I hear ugly noises from the depths of the BBC in Glasgow that their piping programme, ‘Pipeline’, could be facing the chop, writes the Editor.
A reliable source from the Beeb’s Pacific Quay HQ tells me that the weekly show hosted by Gary West may soon be no more, threatened along with other Radio Scotland stalwarts ‘Jazz Nights’ presented by Seonaid Aitken and ‘Classics Unwrapped’ hosted by singer and broadcaster Jamie MacDougall.
It’s all part of the BBC’s current cost cutting exercise which is trampling local broadcasting throughout the UK. They have previosuly said that they would deliver ‘a wider range of local audio programming through BBC Sounds’ (their online audio app).
I’m not sure how many people listen to ‘Pipeline’ these days but one hears stories of dwindling figures. But that is not the point. This is about public service broadcasting. No matter how low the listening or viewing numbers, the BBC has a duty as per its charter to cover the traditional music of Scotland.
This is the argument we made when we were campaigning for them to televise the World Pipe Band Championships over a decade ago.
So if ‘Pipeline’ is to go then it must be replaced with a professionally made online equivalent in line with its current boast: ‘The definitive pipe music programme, featuring news and recordings from the piping world’.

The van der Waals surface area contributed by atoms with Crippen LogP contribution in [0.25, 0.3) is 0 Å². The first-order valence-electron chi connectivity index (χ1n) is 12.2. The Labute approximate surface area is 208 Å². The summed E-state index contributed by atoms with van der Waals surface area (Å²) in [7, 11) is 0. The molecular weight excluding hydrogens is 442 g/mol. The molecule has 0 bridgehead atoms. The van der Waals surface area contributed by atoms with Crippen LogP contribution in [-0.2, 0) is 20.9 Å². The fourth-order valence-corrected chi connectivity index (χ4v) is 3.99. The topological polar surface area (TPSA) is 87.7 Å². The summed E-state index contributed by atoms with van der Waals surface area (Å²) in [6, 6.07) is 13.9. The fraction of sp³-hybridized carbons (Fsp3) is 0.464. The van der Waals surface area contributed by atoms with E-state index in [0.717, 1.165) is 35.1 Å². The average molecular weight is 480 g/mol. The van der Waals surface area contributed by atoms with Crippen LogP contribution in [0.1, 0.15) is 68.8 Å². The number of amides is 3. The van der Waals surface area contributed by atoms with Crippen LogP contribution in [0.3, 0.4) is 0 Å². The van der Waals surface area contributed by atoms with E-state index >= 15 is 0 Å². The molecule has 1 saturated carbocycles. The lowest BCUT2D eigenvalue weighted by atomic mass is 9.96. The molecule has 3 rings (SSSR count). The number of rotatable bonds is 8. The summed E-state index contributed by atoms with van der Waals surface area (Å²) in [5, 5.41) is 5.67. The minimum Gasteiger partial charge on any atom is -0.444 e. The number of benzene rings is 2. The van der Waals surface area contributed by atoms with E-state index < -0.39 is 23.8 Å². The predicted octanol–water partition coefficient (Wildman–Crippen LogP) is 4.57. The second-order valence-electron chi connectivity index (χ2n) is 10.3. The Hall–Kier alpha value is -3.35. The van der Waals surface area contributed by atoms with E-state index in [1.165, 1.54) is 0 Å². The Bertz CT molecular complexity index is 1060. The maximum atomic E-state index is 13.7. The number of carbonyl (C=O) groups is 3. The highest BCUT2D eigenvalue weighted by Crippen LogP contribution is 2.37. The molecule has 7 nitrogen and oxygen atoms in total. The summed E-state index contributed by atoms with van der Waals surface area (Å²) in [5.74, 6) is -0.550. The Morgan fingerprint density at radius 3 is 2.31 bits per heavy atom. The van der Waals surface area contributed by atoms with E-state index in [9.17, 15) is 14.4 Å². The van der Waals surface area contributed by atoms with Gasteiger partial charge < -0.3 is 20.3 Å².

If the show does transfer to the web it will be a loss to some of the older generation who like listening in on the ‘wireless’. But of course times change and we shouldn’t discount the growing technical proficiency of silver surfers.
In some ways the writing has been on the wall for a while now. There is just too much stuff on the internet for pipers, especially younger pipers, to be bothered with mainstream radio.
There are very good shows covering pipe bands (‘Big Rab’) and you no longer get in-depth analysis on ceòl mòr, largely missing from the BBC since David Murray and Hugh MacDonald’s ‘Noble Instrument’ days in the 80s and 90s.
There is also competition from shows like ‘The Piping Hour’ with a good mix of piping and pipe bands broadcast worldwide every week from California.
Will the yearly – and expensive – outside broadcast coverage of the Northern Meeting and the Glenfiddich competition continue? Livestreaming of these events will have had an influence on the BBC’s decision makers and here again lies part of the problem.
The producers of ‘Pipeline’ were in something of a rut. We never saw a BBC microphone anywhere near the Argyllshire Gathering for example. Every year their cash went on the same three OBs: Piping Live, the NM and G’fidd, little consideration given to anything else happening in the wider piping world. So if there is to be a new BBC Sounds show then they need a fresh approach and a broader look at what is on offer.
I haven’t heard any news about the future of Gaelic piping show ‘Crunluath’ – also on the BBC – but Gaelic broadcasting tends to be augmented from the language’s substantial government funding streams. Hopefully it will be unaffected.
The BBC has been approached for comment.